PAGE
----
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Tonight at 8.30 (Nuffield Theatre, Southampton)

''Tonight at 8.30'' is a feast of pure entertainment, and a celebration of three of Coward's rarely seen short plays

Rating: 4 out of 5 stars
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Tonight at 8.30 - Gyuri Sarossy

It is not every day that we get such a feast of pure entertainment. Tonight at 8.30 is a series of short plays, written and originally performed by Noel Coward, although rarely brought to the stage since 1936. Now, though, they are back thanks to a collaboration between Nuffield and English Touring Theatre.

The series is split into three shows for theatregoers to choose between, or they can all be seen in succession on Saturdays. Director Blanche McIntyre and a cast of nine have done a sterling job putting on all these short plays. They are varied to say the least, but they show Coward at his finest.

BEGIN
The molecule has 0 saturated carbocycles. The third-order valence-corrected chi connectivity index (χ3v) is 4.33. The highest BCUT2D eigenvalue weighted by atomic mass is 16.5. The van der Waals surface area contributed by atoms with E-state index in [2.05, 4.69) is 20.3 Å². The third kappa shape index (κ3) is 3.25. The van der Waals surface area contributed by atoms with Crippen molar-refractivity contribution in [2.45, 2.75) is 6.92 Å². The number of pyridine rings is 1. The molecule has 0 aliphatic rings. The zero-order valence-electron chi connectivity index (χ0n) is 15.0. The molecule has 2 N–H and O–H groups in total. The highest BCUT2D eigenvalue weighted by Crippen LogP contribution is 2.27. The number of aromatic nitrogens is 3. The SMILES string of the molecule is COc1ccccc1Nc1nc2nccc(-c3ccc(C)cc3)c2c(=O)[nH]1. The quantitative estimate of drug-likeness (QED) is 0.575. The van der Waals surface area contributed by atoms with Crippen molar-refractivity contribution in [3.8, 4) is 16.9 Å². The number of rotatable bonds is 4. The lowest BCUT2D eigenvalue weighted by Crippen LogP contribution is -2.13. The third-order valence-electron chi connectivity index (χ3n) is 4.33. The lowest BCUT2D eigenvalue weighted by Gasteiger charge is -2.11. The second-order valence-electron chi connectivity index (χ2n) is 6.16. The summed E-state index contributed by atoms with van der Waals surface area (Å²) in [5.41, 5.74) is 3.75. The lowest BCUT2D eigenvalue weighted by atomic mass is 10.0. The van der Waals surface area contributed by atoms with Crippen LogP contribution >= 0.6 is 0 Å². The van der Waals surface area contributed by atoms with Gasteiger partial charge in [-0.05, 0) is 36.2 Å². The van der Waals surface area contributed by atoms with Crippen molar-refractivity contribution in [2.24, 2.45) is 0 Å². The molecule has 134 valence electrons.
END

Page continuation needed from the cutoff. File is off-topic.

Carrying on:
There is a little something for everyone. From vaudeville to satire; from love at first sight to a rather jovial funeral. Brief Encounter fans will enjoy Still Life, on which the film is based. This isn't to say that Coward couldn't write some bleak pieces. The Astonished Heart takes a rather dark turn, and Fumed Oak is a hard hitting social drama.

Each cast member is given a moment to shine. Shereen Martin and Gyuri Sarossy produce poignant performances as the lovers Laura Jesson and Alec Harvey in Still Life. Orlando Wells gives an unsettling performance as the heartbroken lover in The Astonshed Heart. So does Peter Singh as the hen-pecked husband who takes delicious revenge on his wife in Fumed Oak. Daniel Crossley and Amy Cudden, meanwhile, provide a raucous vaudeville act in the Red Peppers.

If forced to choose between the three trios, I would recommend the third. They saved the best till last. It shows the ensemble at their finest during Family Album, an oddly surreal funeral scene where the family jovially sings, dances and reminisces about their childhood. Hands Across the Sea is laugh out loud hilarious. It follows Kirsty Besterman as socialite Maureen Gilpin, who tries to handle dozens of acquaintances while struggling to remember who they are.

What better way to celebrate Noel Coward than with these rarely seen short plays? Each one brings their own flavour to a cocktail of theatrical delights, supported by a top-notch cast. A treat I would recommend.